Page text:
Russia, Kazakhstan and Belarus have signed a declaration enforcing the Customs Code for the three countries, President Dmitry Medvedev said in Astana at a summit of the Eurasian Economic Community (EurAsEC).
"A statement was signed on the enforcement of the Customs Code. In relations between the three countries it will be applied as of July 6 this year. In relations between the Russian Federation and Kazakhstan, as of July 1, 2010," the Russian leader said, Interfax writes. A lot is yet to be done on the way to the single economic space, he noted. But Medvedev expressed confidence that since the creation of the Customs Union is "an advantageous and interesting enterprise", the parties will manage to come to an agreement on all the issues.
The presidents of the three states – members of the Customs Union – have charged the governments with working out a package of documents on the formation of the common free market zone by January 1, 2011. By the beginning of 2012, they should come into force, said Igor Shuvalov, Russia’s first deputy prime minister.
Moscow is pleased that its co-operation with Minsk and Astana has entered “a phase of advanced integration,” said President Medvedev.
Belarusian leader Aleksandr Lukashenko underlined that any unity, especially of “close brotherly states, should bring big benefits to the people.”
“We will wait and see,” he added.
Belarus’s participation in the union was not certain until thelast moment, especially since relations between Minsk and Moscow have chilled following the latest gas spat. Last week, Kazakhstan and Russia ratified a common customs regime, known as a customs codex, and agreed that customs duties between the two nations would be lifted as of July 1. However, on Saturday, Lukashenko announced that all the documents required for joining the union with neighbors had finally been ratified.
Established in 2000, this year the EurAsEC marks its tenth birthday. In terms of history, however, that period is not that long, Medvedev said. The Russian head of state suggested comparing “what has been happening in the EurAsEC and Customs Union to the integration in Europe,” Itar-Tass writes.
“We are progressing faster,” he stated. “It does not mean that we are moving swiftly.” Despite some heated debates, Medvedev said, adding “We eventually come to agreements, as today’s summit has shown”.
The Astana EurAsEC summit has generally been rather fruitful, as a host of agreements have been reached. The leaders of the member-states have also agreed on the status of the EurAsEC court.
"I am happy that we have agreed on the court statute. It indicates that integration is entering its final phase because the court is needed when there are real relations," Medvedev told the media, cites Interfax.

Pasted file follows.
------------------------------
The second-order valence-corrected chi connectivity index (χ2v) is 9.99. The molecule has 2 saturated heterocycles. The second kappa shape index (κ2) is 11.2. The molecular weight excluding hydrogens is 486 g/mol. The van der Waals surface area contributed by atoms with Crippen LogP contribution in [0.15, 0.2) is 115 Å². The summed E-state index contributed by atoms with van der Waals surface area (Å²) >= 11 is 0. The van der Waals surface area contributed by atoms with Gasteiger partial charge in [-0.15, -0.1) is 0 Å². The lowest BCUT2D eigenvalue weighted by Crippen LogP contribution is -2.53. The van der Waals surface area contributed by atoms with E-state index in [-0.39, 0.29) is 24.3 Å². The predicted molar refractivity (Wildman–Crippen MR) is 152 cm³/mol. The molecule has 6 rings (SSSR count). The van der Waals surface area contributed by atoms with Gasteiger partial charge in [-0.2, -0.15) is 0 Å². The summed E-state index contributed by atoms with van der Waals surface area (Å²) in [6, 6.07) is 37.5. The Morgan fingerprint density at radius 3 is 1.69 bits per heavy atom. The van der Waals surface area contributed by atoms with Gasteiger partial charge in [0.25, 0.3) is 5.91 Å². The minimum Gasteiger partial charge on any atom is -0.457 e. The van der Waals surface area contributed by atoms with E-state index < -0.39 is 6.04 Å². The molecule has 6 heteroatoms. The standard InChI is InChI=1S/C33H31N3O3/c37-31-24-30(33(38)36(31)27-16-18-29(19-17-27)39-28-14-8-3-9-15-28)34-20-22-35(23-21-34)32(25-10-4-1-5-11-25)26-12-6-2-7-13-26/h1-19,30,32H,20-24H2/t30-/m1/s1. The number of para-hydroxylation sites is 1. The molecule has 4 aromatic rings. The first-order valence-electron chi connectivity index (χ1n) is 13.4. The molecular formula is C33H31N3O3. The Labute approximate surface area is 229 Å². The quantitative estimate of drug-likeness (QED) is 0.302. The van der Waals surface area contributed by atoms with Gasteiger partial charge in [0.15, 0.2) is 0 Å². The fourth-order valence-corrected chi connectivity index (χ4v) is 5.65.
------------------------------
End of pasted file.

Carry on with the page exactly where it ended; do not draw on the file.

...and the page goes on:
The host of the summit, Kazakh President Nursultan Nazarbayev, agreed that the step is important. He added that document “envisions the expansion of the court's terms of reference when trying cases within the Customs Union." The new statute will help regulate legal proceedings in connection with the creation of the customs union, he said.
The main task of the EurAsEC court is to settle economic disputes between the member states and give explanations and decisions on the body’s documents.
Meanwhile, Tajikistan and Kyrgyzstan are also mulling over the idea of joining the Customs Union.
"We have been studying the matter very seriously," Tajik President Emomali Rakhmon said.
Kyrgyzstan, as a member of the World Trade Organization, has set up a working group for studying the issue of the accession to the union “with account of advantages for the country", said Roza Otunbaeva. The Astana EurAsEC summit is the premiere for Otunbaeva on a big political stage. She was inaugurated as Kyrgyz president last Saturday, following months of unrest in the republic. Otunbaeva headed the interim government after an uprising in April in which then-President Kurmanbek Bakiyev was ousted.
The treaty on the creation of the Eurasian Economic Community was signed on October 10, 2000 in Kazakhstan's capital of Astana. The organization is composed of Belarus, Kazakhstan, Kyrgyzstan, Russia, Tajikistan and Uzbekistan.
The body’s 10th anniversary coincides with Nazarbayev’s birthday. He turns 70 on July 6.
"Ten years after its establishment, we say with confidence that the EurAsEC is the most successful international structure on the post-Soviet space," the Kazakh president stated. “EurAsEC is younger than me,” he added.
Carrying on with the joke, Belarusian president Lukashenko noted, “Don’t worry; you do not look worse than EurAsEC.” The compliment was accompanied with praise of Kazakhstan’s efforts in the integration process within the organization.
“[Nazarbayev] has been the engine of all our relations within EurAsEC. It is not flattery,” Lukashenko added.
Greetings from other heads of states have been flocking to Kazakhstan wishing Nazarbayev well for his birthday.
The next meeting of the EurAsEC leaders is scheduled for December this year in Moscow.